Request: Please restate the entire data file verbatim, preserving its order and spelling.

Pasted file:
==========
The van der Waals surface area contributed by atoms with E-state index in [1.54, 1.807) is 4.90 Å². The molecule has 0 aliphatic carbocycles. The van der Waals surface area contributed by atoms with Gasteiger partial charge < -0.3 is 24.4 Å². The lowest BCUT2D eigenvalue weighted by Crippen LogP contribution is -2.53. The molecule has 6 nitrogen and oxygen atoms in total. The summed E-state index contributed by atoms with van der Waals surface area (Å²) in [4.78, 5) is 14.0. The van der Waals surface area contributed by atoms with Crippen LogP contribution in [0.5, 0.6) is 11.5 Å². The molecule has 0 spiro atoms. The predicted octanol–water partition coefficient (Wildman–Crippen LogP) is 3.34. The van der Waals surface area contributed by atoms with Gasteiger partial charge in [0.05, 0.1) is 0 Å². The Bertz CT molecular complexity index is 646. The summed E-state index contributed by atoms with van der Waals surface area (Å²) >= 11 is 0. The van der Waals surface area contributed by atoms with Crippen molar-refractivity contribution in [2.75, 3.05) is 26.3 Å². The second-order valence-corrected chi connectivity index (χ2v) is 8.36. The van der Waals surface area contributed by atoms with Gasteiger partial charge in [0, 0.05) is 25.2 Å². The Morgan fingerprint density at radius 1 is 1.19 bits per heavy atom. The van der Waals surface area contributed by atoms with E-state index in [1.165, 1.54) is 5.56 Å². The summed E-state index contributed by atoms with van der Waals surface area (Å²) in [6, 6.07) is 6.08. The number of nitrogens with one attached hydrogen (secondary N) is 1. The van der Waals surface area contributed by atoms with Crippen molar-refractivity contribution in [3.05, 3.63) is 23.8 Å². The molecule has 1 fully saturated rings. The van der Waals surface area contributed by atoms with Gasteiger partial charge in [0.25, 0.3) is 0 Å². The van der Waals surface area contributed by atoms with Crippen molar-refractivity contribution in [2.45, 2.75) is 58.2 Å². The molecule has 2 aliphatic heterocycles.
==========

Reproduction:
The van der Waals surface area contributed by atoms with E-state index in [1.54, 1.807) is 4.90 Å². The molecule has 0 aliphatic carbocycles. The van der Waals surface area contributed by atoms with Gasteiger partial charge < -0.3 is 24.4 Å². The lowest BCUT2D eigenvalue weighted by Crippen LogP contribution is -2.53. The molecule has 6 nitrogen and oxygen atoms in total. The summed E-state index contributed by atoms with van der Waals surface area (Å²) in [4.78, 5) is 14.0. The van der Waals surface area contributed by atoms with Crippen LogP contribution in [0.5, 0.6) is 11.5 Å². The molecule has 0 spiro atoms. The predicted octanol–water partition coefficient (Wildman–Crippen LogP) is 3.34. The van der Waals surface area contributed by atoms with Gasteiger partial charge in [0.05, 0.1) is 0 Å². The Bertz CT molecular complexity index is 646. The summed E-state index contributed by atoms with van der Waals surface area (Å²) >= 11 is 0. The van der Waals surface area contributed by atoms with Crippen molar-refractivity contribution in [2.75, 3.05) is 26.3 Å². The second-order valence-corrected chi connectivity index (χ2v) is 8.36. The van der Waals surface area contributed by atoms with Gasteiger partial charge in [0, 0.05) is 25.2 Å². The Morgan fingerprint density at radius 1 is 1.19 bits per heavy atom. The van der Waals surface area contributed by atoms with E-state index in [1.165, 1.54) is 5.56 Å². The summed E-state index contributed by atoms with van der Waals surface area (Å²) in [6, 6.07) is 6.08. The number of nitrogens with one attached hydrogen (secondary N) is 1. The van der Waals surface area contributed by atoms with Crippen molar-refractivity contribution in [3.05, 3.63) is 23.8 Å². The molecule has 1 fully saturated rings. The van der Waals surface area contributed by atoms with Gasteiger partial charge in [0.25, 0.3) is 0 Å². The van der Waals surface area contributed by atoms with Crippen molar-refractivity contribution in [2.45, 2.75) is 58.2 Å². The molecule has 2 aliphatic heterocycles.